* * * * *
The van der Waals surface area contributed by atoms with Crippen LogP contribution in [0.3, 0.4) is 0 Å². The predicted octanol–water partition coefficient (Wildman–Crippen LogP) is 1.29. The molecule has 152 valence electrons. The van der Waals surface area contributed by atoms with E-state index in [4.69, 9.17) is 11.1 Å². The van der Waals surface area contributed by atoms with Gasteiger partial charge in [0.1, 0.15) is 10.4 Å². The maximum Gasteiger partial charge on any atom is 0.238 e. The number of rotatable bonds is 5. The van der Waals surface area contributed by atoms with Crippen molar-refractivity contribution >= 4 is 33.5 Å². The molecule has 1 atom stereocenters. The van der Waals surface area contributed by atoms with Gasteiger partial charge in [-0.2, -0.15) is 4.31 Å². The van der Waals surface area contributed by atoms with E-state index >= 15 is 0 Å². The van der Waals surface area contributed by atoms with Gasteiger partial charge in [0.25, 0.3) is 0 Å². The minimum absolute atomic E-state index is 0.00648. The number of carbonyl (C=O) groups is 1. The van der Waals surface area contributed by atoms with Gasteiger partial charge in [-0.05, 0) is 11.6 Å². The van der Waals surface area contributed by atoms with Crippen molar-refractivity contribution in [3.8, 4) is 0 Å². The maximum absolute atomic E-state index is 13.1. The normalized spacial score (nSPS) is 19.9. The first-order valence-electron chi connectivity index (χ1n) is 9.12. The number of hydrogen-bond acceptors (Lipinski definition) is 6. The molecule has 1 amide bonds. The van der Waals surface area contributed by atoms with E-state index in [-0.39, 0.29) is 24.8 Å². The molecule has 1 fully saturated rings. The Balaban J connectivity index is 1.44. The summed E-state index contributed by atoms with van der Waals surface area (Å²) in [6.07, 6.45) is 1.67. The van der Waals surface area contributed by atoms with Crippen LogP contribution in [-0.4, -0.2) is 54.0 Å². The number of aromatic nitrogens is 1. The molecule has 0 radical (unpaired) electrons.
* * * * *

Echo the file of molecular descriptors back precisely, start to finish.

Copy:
The van der Waals surface area contributed by atoms with Crippen LogP contribution in [0.3, 0.4) is 0 Å². The predicted octanol–water partition coefficient (Wildman–Crippen LogP) is 1.29. The molecule has 152 valence electrons. The van der Waals surface area contributed by atoms with E-state index in [4.69, 9.17) is 11.1 Å². The van der Waals surface area contributed by atoms with Gasteiger partial charge in [0.1, 0.15) is 10.4 Å². The maximum Gasteiger partial charge on any atom is 0.238 e. The number of rotatable bonds is 5. The van der Waals surface area contributed by atoms with Crippen molar-refractivity contribution >= 4 is 33.5 Å². The molecule has 1 atom stereocenters. The van der Waals surface area contributed by atoms with Gasteiger partial charge in [-0.2, -0.15) is 4.31 Å². The van der Waals surface area contributed by atoms with E-state index >= 15 is 0 Å². The van der Waals surface area contributed by atoms with Gasteiger partial charge in [0.25, 0.3) is 0 Å². The minimum absolute atomic E-state index is 0.00648. The number of carbonyl (C=O) groups is 1. The van der Waals surface area contributed by atoms with Gasteiger partial charge in [-0.05, 0) is 11.6 Å². The van der Waals surface area contributed by atoms with Crippen molar-refractivity contribution in [3.8, 4) is 0 Å². The maximum absolute atomic E-state index is 13.1. The normalized spacial score (nSPS) is 19.9. The first-order valence-electron chi connectivity index (χ1n) is 9.12. The number of hydrogen-bond acceptors (Lipinski definition) is 6. The molecule has 1 amide bonds. The van der Waals surface area contributed by atoms with E-state index in [-0.39, 0.29) is 24.8 Å². The molecule has 1 fully saturated rings. The Balaban J connectivity index is 1.44. The summed E-state index contributed by atoms with van der Waals surface area (Å²) in [6.07, 6.45) is 1.67. The van der Waals surface area contributed by atoms with Crippen LogP contribution in [-0.4, -0.2) is 54.0 Å². The number of aromatic nitrogens is 1. The molecule has 0 radical (unpaired) electrons.